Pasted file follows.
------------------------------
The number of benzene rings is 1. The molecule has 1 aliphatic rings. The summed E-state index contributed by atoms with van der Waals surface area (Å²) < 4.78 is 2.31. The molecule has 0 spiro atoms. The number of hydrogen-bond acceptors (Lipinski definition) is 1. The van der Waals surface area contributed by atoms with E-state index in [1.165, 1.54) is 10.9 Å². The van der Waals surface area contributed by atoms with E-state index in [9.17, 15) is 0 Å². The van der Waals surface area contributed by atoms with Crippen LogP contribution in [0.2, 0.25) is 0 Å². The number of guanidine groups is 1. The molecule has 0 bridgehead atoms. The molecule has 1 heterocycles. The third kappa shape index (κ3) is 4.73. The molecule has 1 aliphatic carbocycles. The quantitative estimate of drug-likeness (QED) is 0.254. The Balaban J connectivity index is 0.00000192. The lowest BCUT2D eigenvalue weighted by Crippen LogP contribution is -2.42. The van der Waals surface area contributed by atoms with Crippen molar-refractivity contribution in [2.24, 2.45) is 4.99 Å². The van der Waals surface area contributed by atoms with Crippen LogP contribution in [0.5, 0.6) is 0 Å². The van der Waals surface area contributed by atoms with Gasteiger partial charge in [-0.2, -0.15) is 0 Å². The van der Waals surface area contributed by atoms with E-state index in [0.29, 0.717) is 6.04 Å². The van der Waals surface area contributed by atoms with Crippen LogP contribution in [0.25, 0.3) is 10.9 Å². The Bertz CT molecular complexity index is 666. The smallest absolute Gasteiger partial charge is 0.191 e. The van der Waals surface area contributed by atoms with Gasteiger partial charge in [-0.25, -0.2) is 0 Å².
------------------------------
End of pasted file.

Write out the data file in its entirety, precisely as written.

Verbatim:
The number of benzene rings is 1. The molecule has 1 aliphatic rings. The summed E-state index contributed by atoms with van der Waals surface area (Å²) < 4.78 is 2.31. The molecule has 0 spiro atoms. The number of hydrogen-bond acceptors (Lipinski definition) is 1. The van der Waals surface area contributed by atoms with E-state index in [1.165, 1.54) is 10.9 Å². The van der Waals surface area contributed by atoms with E-state index in [9.17, 15) is 0 Å². The van der Waals surface area contributed by atoms with Crippen LogP contribution in [0.2, 0.25) is 0 Å². The number of guanidine groups is 1. The molecule has 0 bridgehead atoms. The molecule has 1 heterocycles. The third kappa shape index (κ3) is 4.73. The molecule has 1 aliphatic carbocycles. The quantitative estimate of drug-likeness (QED) is 0.254. The Balaban J connectivity index is 0.00000192. The lowest BCUT2D eigenvalue weighted by Crippen LogP contribution is -2.42. The van der Waals surface area contributed by atoms with Crippen molar-refractivity contribution in [2.24, 2.45) is 4.99 Å². The van der Waals surface area contributed by atoms with Crippen LogP contribution in [0.5, 0.6) is 0 Å². The van der Waals surface area contributed by atoms with Gasteiger partial charge in [-0.2, -0.15) is 0 Å². The van der Waals surface area contributed by atoms with E-state index in [0.29, 0.717) is 6.04 Å². The van der Waals surface area contributed by atoms with Crippen LogP contribution in [0.25, 0.3) is 10.9 Å². The Bertz CT molecular complexity index is 666. The smallest absolute Gasteiger partial charge is 0.191 e. The van der Waals surface area contributed by atoms with Gasteiger partial charge in [-0.25, -0.2) is 0 Å².